I interviewed director Walter Hill during the release of his less applauded effort, the 1988 action-comedy Red Heat. That profitable movie paired Arnold Schwarzenegger, as a Soviet investigator, with Jim Belushi, as a Chicago cop. (Ladies and gentlemen: the 1980s.) Before I sat down with Hill for lunch at a downtown Seattle hotel, the publicist warned me that he would be wearing sunglasses, as he had delicate eyesight. And indeed, Hill spent the entire interview with his shades on; I never did figure out whether he really had light sensitivity or simply preferred staying concealed. Maybe he just liked looking cool.
A keenly developed sense of cool was a hallmark of Hill’s early work, in which he proved himself a genuine stylist with an old-school attitude.
Paranormal investigators Margaret Matheson (Sigourney Weaver) and Tom Buckley (Cillian Murphy) spend their time finding the fraudulent in every outbreak of the weird and inexplicable. “We look for red lights,” Weaver’s perpetually pinch-faced prof lectures her class. “Discordant notes … things that shouldn’t be there.” And there you have it, the spot-on definition of Red Lights, a discordant thing that shouldn’t be there, or here, or anywhere.
Stultifying from start to finish, this mess of a movie is supremely incoherent—plot-, dialogue- and character-wise. Not one moment is visually arresting or suspenseful or even connected to the one that follows. All the players are dour, affectless, implausible. Even the climactic twist fails to shake you out of your stupor; so confused and clumsy is its presentation that one of the characters has to keep explaining … and explaining … what just happened.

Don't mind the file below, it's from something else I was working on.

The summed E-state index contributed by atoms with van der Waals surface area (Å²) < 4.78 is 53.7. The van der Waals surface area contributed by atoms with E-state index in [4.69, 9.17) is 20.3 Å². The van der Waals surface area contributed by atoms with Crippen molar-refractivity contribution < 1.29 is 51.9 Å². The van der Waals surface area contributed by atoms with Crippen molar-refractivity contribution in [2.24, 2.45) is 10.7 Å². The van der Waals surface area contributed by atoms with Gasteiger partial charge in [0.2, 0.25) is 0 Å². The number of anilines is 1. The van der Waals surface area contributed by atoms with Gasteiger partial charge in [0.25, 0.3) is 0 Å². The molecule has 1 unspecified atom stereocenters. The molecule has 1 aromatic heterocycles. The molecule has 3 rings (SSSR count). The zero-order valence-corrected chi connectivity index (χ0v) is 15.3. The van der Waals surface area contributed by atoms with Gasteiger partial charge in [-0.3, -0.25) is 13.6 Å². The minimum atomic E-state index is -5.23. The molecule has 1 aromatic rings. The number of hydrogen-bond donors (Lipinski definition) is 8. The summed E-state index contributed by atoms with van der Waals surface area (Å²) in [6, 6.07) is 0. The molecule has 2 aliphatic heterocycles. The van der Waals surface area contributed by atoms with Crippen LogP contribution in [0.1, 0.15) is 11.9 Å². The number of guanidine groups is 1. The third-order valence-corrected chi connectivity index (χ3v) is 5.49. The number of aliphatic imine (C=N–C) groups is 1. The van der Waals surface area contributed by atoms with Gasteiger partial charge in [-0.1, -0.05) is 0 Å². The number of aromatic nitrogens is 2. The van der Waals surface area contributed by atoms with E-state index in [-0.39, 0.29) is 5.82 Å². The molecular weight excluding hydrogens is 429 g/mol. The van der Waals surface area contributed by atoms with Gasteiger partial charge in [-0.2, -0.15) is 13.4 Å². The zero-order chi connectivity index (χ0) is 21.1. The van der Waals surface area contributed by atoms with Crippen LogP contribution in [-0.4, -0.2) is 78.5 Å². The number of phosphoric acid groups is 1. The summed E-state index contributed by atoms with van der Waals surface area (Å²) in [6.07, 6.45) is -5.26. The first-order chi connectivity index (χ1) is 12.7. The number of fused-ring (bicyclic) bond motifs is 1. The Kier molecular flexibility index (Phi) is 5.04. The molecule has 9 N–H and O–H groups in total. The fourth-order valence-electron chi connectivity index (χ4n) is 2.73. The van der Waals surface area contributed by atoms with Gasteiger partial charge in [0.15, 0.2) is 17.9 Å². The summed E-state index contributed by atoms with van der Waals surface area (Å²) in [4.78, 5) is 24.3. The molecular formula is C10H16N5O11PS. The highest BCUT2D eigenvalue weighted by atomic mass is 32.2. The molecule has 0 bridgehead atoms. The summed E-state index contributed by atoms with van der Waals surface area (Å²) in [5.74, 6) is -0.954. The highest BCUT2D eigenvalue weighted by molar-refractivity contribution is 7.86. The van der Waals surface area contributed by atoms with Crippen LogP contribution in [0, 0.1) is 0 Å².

Keep in mind, for future reference, that Rodrigo Cortés—writer, director and editor—is entirely responsible for spawning this misshapen thing. Let out to play from the single-location constraints of Buried, Cortés tries for what he must imagine are stylistic pyrotechnics. His camera circles and careens and jump-cuts, not because there are valid reasons for seeing any part of this particular movie world that way, but because that’s what arty filmmakers do, isn’t it?
[originally published in Film Comment, July-Aug 1992]
A Greimasian semantic rectangle will foreground the structural importance of the cat in the complex of signifiers generated from the notion “human”:
[see diagram at right]
The founding term in the film is human (S), represented by the image of Ripley as the strong woman. The antihuman (-S) is, of course, the alien, and the not-human (S) is Ash, the robot. The cat, then, functions in the slot of the not-antihuman (-S), an indispensable role in this drama.
—James H. Kavanaugh, “Feminism, Humanism and Science in Alien”
Assaulted by such academically approved gobbledygook, one of the most provocative and principled of my grad school mentors—an Irish scholar dead this last April—was wont to curl back his lips and snarl, “Now that you know that, what do you know?” This brand of self-evident, infantile pushing-about of alphabet blocks doubtlessly advances today’s hapless young faculty on their tenure tracks. But its dominance, along with related forms of theory that can be expressed only in obscenely inorganic, anti- and inhuman language, ensures that the world of books and movies, images/ideas, is drained of color, wit, idiosyncratic heat, joy, and sensuality, for starters. What horrors these mechanics must perpetrate in the classroom! What kind of sad new species must be matriculating in the humanities these days, armed for life with “scientific” diagrams, arid, angry definitions of art’s myriad social and political sins, and dead silence where sustaining speech—by critics and artists—used to sing.